MIAMI — For two consecutive years, Stephanie Várcia, 11, a sixth grader here, has done something that was unimaginable five years ago. She has spent four weeks in Havana, playing hide-and-seek with her cousins and going to the beach with her aunts and uncles. When summer vacation ended, her mother flew out to bring her back to Miami.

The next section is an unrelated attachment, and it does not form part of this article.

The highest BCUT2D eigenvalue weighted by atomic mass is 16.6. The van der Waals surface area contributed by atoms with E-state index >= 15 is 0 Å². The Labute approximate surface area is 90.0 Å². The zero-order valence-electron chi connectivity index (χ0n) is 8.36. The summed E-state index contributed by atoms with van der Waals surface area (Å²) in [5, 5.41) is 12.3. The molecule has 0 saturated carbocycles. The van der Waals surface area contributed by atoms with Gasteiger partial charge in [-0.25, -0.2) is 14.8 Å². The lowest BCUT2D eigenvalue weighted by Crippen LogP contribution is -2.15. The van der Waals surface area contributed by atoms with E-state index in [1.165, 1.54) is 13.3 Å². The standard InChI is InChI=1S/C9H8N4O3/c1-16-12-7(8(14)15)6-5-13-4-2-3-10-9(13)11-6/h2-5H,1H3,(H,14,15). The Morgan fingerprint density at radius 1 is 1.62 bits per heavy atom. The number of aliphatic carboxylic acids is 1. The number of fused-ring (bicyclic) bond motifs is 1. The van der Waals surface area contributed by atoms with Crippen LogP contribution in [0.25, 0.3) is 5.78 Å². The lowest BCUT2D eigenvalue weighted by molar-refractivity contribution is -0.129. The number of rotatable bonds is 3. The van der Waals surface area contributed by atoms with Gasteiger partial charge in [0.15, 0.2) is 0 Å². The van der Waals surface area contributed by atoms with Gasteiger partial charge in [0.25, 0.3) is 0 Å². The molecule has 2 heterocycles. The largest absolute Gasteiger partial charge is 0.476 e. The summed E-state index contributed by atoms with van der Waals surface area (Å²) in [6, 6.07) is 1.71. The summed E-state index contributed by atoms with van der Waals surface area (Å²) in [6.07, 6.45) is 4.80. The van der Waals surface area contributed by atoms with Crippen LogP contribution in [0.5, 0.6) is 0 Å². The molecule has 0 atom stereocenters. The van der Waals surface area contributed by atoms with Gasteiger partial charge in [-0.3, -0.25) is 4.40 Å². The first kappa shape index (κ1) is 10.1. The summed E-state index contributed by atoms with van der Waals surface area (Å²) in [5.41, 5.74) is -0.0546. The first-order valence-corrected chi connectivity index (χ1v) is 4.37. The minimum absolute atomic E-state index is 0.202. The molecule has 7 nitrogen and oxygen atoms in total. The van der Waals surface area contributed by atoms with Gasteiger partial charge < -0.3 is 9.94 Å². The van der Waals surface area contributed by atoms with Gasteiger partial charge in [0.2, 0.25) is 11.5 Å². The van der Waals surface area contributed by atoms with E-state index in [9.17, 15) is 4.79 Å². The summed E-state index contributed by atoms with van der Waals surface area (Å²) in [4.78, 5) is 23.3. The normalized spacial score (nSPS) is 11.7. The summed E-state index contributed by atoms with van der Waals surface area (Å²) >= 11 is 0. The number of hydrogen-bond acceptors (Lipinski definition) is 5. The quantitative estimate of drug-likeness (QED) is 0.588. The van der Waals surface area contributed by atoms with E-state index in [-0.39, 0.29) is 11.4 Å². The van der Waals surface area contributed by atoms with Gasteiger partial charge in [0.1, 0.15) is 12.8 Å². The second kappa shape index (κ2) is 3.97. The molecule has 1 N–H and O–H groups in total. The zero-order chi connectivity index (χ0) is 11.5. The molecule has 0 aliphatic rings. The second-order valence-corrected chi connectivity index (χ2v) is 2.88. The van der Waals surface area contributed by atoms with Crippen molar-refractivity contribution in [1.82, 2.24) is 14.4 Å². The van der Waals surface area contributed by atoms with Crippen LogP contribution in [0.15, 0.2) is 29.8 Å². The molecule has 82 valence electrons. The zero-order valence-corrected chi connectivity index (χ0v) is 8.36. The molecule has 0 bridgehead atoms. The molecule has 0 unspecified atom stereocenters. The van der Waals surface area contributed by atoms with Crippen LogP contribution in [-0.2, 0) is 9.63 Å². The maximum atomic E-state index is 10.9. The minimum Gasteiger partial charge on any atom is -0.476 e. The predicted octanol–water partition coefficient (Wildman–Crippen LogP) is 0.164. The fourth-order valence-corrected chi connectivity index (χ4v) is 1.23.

Stephanie’s stay in Cuba — an increasingly common ritual among families that now includes trips to the island by unaccompanied minors — is an emblem of the profound transformation in the relationship between Cuban-Americans in South Florida and Cubans in Cuba. Her vacation signals more than just a thaw in the bitter 50-year freeze between Cuba and the United States. It is an acknowledgment, in many respects, that the passage of time and the yearning for family have begun to overcome the caustic political stalemate that followed Fidel Castro’s Communist revolution in 1959. Although South Florida Congressional members still support a hard line on Cuba, a position that plays well with older voters (the ones likeliest to vote), a majority of Cuban-Americans here have softened their attitudes. Many of them prefer to see more contact with people in Cuba, not less.